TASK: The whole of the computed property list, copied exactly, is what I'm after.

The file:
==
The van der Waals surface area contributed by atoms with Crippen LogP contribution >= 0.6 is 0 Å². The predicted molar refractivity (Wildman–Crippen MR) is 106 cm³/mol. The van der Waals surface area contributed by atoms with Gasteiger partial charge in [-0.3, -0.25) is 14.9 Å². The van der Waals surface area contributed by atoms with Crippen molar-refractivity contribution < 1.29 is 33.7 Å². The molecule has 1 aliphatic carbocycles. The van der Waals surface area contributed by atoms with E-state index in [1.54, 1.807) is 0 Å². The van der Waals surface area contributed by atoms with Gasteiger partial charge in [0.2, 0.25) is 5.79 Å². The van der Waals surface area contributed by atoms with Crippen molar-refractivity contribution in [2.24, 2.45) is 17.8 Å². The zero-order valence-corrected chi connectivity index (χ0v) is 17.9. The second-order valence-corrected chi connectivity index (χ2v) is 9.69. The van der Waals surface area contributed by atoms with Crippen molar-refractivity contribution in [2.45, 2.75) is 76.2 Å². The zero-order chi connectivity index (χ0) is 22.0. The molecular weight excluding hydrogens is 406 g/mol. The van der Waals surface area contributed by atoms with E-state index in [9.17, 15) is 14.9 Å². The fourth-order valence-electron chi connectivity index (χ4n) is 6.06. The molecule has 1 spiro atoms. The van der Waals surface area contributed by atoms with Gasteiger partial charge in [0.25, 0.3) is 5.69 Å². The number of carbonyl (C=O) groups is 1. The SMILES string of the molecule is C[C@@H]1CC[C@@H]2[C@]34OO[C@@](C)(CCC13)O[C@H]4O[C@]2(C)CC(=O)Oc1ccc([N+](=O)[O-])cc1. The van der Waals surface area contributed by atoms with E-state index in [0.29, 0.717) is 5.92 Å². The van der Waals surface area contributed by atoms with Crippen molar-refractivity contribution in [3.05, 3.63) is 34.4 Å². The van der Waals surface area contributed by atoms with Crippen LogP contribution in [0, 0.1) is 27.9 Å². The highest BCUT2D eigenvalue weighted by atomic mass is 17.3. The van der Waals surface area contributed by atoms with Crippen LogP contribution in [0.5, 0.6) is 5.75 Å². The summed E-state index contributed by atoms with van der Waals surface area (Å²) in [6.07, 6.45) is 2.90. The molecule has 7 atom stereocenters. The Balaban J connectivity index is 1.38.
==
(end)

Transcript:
The van der Waals surface area contributed by atoms with Crippen LogP contribution >= 0.6 is 0 Å². The predicted molar refractivity (Wildman–Crippen MR) is 106 cm³/mol. The van der Waals surface area contributed by atoms with Gasteiger partial charge in [-0.3, -0.25) is 14.9 Å². The van der Waals surface area contributed by atoms with Crippen molar-refractivity contribution < 1.29 is 33.7 Å². The molecule has 1 aliphatic carbocycles. The van der Waals surface area contributed by atoms with E-state index in [1.54, 1.807) is 0 Å². The van der Waals surface area contributed by atoms with Gasteiger partial charge in [0.2, 0.25) is 5.79 Å². The van der Waals surface area contributed by atoms with Crippen molar-refractivity contribution in [2.24, 2.45) is 17.8 Å². The zero-order valence-corrected chi connectivity index (χ0v) is 17.9. The second-order valence-corrected chi connectivity index (χ2v) is 9.69. The van der Waals surface area contributed by atoms with Crippen molar-refractivity contribution in [2.45, 2.75) is 76.2 Å². The zero-order chi connectivity index (χ0) is 22.0. The molecular weight excluding hydrogens is 406 g/mol. The van der Waals surface area contributed by atoms with E-state index in [9.17, 15) is 14.9 Å². The fourth-order valence-electron chi connectivity index (χ4n) is 6.06. The molecule has 1 spiro atoms. The van der Waals surface area contributed by atoms with Gasteiger partial charge in [0.25, 0.3) is 5.69 Å². The number of carbonyl (C=O) groups is 1. The SMILES string of the molecule is C[C@@H]1CC[C@@H]2[C@]34OO[C@@](C)(CCC13)O[C@H]4O[C@]2(C)CC(=O)Oc1ccc([N+](=O)[O-])cc1. The van der Waals surface area contributed by atoms with E-state index in [0.29, 0.717) is 5.92 Å². The van der Waals surface area contributed by atoms with Crippen molar-refractivity contribution in [3.05, 3.63) is 34.4 Å². The van der Waals surface area contributed by atoms with Crippen LogP contribution in [0, 0.1) is 27.9 Å². The highest BCUT2D eigenvalue weighted by atomic mass is 17.3. The van der Waals surface area contributed by atoms with Crippen LogP contribution in [0.5, 0.6) is 5.75 Å². The summed E-state index contributed by atoms with van der Waals surface area (Å²) in [6.07, 6.45) is 2.90. The molecule has 7 atom stereocenters. The Balaban J connectivity index is 1.38.